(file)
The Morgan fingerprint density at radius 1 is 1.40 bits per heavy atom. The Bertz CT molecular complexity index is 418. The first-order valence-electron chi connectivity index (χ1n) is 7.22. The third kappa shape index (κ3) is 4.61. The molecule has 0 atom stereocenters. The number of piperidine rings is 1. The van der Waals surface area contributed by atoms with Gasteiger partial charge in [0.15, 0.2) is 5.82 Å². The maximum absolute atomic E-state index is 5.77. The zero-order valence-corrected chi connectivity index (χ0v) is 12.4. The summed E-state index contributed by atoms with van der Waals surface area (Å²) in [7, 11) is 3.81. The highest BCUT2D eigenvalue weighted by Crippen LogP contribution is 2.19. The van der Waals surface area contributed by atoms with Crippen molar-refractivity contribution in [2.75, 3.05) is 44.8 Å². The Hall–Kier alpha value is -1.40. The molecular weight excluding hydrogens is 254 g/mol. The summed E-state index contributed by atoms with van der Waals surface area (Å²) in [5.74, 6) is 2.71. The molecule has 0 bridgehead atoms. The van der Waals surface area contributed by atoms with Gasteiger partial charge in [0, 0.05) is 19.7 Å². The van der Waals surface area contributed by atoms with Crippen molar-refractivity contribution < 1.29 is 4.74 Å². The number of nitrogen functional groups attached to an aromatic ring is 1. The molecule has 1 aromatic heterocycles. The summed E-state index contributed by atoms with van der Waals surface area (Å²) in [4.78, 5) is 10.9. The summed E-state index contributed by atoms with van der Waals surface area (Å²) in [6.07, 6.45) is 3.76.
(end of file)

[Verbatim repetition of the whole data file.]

The Morgan fingerprint density at radius 1 is 1.40 bits per heavy atom. The Bertz CT molecular complexity index is 418. The first-order valence-electron chi connectivity index (χ1n) is 7.22. The third kappa shape index (κ3) is 4.61. The molecule has 0 atom stereocenters. The number of piperidine rings is 1. The van der Waals surface area contributed by atoms with Gasteiger partial charge in [0.15, 0.2) is 5.82 Å². The maximum absolute atomic E-state index is 5.77. The zero-order valence-corrected chi connectivity index (χ0v) is 12.4. The summed E-state index contributed by atoms with van der Waals surface area (Å²) in [7, 11) is 3.81. The highest BCUT2D eigenvalue weighted by Crippen LogP contribution is 2.19. The van der Waals surface area contributed by atoms with Crippen molar-refractivity contribution in [2.75, 3.05) is 44.8 Å². The Hall–Kier alpha value is -1.40. The molecular weight excluding hydrogens is 254 g/mol. The summed E-state index contributed by atoms with van der Waals surface area (Å²) in [5.74, 6) is 2.71. The molecule has 0 bridgehead atoms. The van der Waals surface area contributed by atoms with Gasteiger partial charge in [0, 0.05) is 19.7 Å². The van der Waals surface area contributed by atoms with Crippen molar-refractivity contribution < 1.29 is 4.74 Å². The number of nitrogen functional groups attached to an aromatic ring is 1. The molecule has 1 aromatic heterocycles. The summed E-state index contributed by atoms with van der Waals surface area (Å²) in [4.78, 5) is 10.9. The summed E-state index contributed by atoms with van der Waals surface area (Å²) in [6.07, 6.45) is 3.76.